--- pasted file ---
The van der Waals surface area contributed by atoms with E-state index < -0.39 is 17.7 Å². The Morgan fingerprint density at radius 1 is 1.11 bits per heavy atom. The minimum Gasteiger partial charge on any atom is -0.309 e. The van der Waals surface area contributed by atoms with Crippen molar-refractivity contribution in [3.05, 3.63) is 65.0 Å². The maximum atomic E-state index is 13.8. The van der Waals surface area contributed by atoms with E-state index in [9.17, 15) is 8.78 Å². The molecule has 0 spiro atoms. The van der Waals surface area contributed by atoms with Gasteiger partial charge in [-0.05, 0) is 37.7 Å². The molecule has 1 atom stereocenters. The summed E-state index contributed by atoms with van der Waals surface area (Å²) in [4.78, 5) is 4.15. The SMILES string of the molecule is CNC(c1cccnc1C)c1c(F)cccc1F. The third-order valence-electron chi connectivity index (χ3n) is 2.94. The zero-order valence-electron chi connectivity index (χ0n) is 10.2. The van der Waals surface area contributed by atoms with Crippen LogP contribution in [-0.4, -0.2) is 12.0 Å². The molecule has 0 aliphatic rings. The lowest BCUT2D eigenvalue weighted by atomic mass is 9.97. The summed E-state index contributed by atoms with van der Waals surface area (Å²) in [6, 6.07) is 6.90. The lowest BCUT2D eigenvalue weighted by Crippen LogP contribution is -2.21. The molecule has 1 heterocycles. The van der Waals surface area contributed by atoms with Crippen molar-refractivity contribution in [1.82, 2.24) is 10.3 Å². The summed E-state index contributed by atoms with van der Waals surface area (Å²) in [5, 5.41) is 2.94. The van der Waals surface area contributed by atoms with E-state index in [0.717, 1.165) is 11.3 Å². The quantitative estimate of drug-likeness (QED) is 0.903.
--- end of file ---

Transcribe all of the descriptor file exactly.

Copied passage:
The van der Waals surface area contributed by atoms with E-state index < -0.39 is 17.7 Å². The Morgan fingerprint density at radius 1 is 1.11 bits per heavy atom. The minimum Gasteiger partial charge on any atom is -0.309 e. The van der Waals surface area contributed by atoms with Crippen molar-refractivity contribution in [3.05, 3.63) is 65.0 Å². The maximum atomic E-state index is 13.8. The van der Waals surface area contributed by atoms with E-state index in [9.17, 15) is 8.78 Å². The molecule has 0 spiro atoms. The van der Waals surface area contributed by atoms with Gasteiger partial charge in [-0.05, 0) is 37.7 Å². The molecule has 1 atom stereocenters. The summed E-state index contributed by atoms with van der Waals surface area (Å²) in [4.78, 5) is 4.15. The SMILES string of the molecule is CNC(c1cccnc1C)c1c(F)cccc1F. The third-order valence-electron chi connectivity index (χ3n) is 2.94. The zero-order valence-electron chi connectivity index (χ0n) is 10.2. The van der Waals surface area contributed by atoms with Crippen LogP contribution in [-0.4, -0.2) is 12.0 Å². The molecule has 0 aliphatic rings. The lowest BCUT2D eigenvalue weighted by atomic mass is 9.97. The summed E-state index contributed by atoms with van der Waals surface area (Å²) in [6, 6.07) is 6.90. The lowest BCUT2D eigenvalue weighted by Crippen LogP contribution is -2.21. The molecule has 1 heterocycles. The van der Waals surface area contributed by atoms with Crippen molar-refractivity contribution in [1.82, 2.24) is 10.3 Å². The summed E-state index contributed by atoms with van der Waals surface area (Å²) in [5, 5.41) is 2.94. The van der Waals surface area contributed by atoms with E-state index in [0.717, 1.165) is 11.3 Å². The quantitative estimate of drug-likeness (QED) is 0.903.